In several European capitals, thousands of protesters allied in solidarity with Greece on Saturday ahead of an emergency summit of eurozone leaders next week.
Demonstrators in Paris stood behind a banner which read “austerity kills, democracy is dying”, while supporters in Berlin turned out on the streets, rallied by leftist organisations and the Green party.
Several rounds of talks over Greece’s debt crisis broke down last week without agreement, so ministers of the 19-nation bloc will meet again in Brussels on Monday.
In a last-ditch bid to buy extra time, Greece announced it would present breakthrough proposals to its lenders to end a deadlock
Prime Minister Alexis Tsipras has called an urgent cabinet meeting on Sunday about whether to put election promises, like austerity reduction, to one side to avoid Greece defaulting on its debts.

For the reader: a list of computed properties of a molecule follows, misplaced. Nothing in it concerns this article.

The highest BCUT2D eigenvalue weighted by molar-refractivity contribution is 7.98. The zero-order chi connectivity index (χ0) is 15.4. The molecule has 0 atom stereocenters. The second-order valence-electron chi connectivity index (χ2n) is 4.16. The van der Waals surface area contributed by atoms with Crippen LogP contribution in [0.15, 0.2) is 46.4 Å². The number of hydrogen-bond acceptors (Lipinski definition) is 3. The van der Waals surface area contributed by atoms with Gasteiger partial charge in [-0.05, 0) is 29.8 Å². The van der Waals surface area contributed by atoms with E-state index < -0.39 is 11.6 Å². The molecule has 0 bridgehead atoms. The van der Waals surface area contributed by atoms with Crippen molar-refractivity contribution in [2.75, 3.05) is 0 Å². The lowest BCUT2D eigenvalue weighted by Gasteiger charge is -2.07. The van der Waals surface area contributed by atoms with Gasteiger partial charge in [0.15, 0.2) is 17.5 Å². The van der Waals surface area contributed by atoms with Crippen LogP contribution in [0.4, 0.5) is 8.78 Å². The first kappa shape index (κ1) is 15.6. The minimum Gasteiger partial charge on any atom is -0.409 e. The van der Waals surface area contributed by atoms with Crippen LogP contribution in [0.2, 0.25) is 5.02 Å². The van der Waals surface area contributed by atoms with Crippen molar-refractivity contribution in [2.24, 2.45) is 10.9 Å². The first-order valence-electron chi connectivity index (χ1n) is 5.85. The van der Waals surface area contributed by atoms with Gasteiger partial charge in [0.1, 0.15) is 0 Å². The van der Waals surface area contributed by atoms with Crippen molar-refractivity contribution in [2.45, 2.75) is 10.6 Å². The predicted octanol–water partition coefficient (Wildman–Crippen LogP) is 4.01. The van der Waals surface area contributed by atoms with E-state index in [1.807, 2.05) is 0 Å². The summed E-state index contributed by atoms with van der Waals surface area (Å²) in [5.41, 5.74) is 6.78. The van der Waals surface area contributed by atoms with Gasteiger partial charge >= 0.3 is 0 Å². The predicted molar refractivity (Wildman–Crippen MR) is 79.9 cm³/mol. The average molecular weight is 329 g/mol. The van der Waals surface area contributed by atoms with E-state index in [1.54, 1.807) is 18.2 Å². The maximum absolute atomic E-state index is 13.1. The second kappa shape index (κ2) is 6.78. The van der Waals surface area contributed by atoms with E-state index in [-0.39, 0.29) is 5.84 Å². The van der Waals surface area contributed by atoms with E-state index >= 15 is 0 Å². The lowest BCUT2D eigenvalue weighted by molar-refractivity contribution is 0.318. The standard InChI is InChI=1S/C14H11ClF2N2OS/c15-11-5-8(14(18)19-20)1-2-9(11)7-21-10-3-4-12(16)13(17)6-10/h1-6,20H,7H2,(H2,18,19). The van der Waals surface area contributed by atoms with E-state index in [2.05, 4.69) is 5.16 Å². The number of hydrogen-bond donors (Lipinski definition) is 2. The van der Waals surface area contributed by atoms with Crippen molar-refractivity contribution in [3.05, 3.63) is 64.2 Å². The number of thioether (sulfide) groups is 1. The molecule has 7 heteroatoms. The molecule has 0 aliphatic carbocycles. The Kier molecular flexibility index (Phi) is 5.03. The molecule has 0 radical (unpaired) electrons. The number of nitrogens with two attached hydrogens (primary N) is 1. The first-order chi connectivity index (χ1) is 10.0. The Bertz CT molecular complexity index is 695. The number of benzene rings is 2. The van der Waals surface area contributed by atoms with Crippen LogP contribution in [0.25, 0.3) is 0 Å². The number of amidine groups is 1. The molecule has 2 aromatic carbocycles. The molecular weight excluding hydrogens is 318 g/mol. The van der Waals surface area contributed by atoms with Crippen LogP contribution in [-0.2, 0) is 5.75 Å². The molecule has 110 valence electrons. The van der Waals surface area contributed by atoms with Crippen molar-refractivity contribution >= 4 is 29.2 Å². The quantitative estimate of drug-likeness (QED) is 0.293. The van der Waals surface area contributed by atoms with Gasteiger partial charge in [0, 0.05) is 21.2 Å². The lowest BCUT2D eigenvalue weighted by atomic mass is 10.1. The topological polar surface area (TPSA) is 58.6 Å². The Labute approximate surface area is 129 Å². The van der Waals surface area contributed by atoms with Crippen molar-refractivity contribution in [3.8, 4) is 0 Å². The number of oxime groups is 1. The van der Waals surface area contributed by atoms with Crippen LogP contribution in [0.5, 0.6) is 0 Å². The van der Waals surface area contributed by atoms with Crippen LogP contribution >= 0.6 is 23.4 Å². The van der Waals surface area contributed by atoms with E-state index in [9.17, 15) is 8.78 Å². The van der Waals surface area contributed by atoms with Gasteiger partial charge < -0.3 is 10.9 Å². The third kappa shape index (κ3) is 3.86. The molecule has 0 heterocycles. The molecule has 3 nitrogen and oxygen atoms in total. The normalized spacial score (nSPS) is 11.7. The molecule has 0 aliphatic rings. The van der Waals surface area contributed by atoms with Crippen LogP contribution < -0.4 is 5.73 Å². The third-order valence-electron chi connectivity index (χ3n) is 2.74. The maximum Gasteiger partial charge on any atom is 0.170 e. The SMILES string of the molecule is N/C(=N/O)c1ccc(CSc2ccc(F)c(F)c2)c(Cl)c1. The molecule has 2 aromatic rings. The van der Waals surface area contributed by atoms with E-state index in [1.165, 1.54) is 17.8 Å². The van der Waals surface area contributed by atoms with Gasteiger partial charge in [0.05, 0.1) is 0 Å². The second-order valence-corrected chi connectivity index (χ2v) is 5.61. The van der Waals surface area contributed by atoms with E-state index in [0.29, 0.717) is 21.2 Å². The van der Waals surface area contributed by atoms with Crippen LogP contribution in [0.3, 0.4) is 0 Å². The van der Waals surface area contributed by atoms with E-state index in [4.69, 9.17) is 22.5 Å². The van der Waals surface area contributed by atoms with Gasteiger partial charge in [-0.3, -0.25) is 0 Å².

But with tensions at fever pitch, finance minister Yanis Varoufakis put the ball in German Chancellor Angela Merkel’s court, demanding that she make a “clear decision” on Greece’s future.
A pressing question for Ireland before Monday’s meeting on Greece – in THEIRISHTIMEShttp://t.co/rYRI44zsO8— Yanis Varoufakis (@yanisvaroufakis) June 20, 2015
A new poll on Sunday indicates that 62 percent of Greeks think the country would be worse off if it returned to the drachma.
Despite Greeks pulling more than a billion euros out of banks on Friday alone, there have been no signs of panic of the streets.
Civil servant Stelios Kyriakopoulos hopes the banking system will not collapse: “I don’t think there will be a problem with the banks but we are all really worried because we don’t know what the next day will bring for us.
Other Athens resident Diamanto Skiada was hopeful of a solution: “I would like for us to come to an agreement but the Europeans must stop blackmailing us. We are a decent nation. We are going through a very tough time and I don’t understand why they are doing this this.”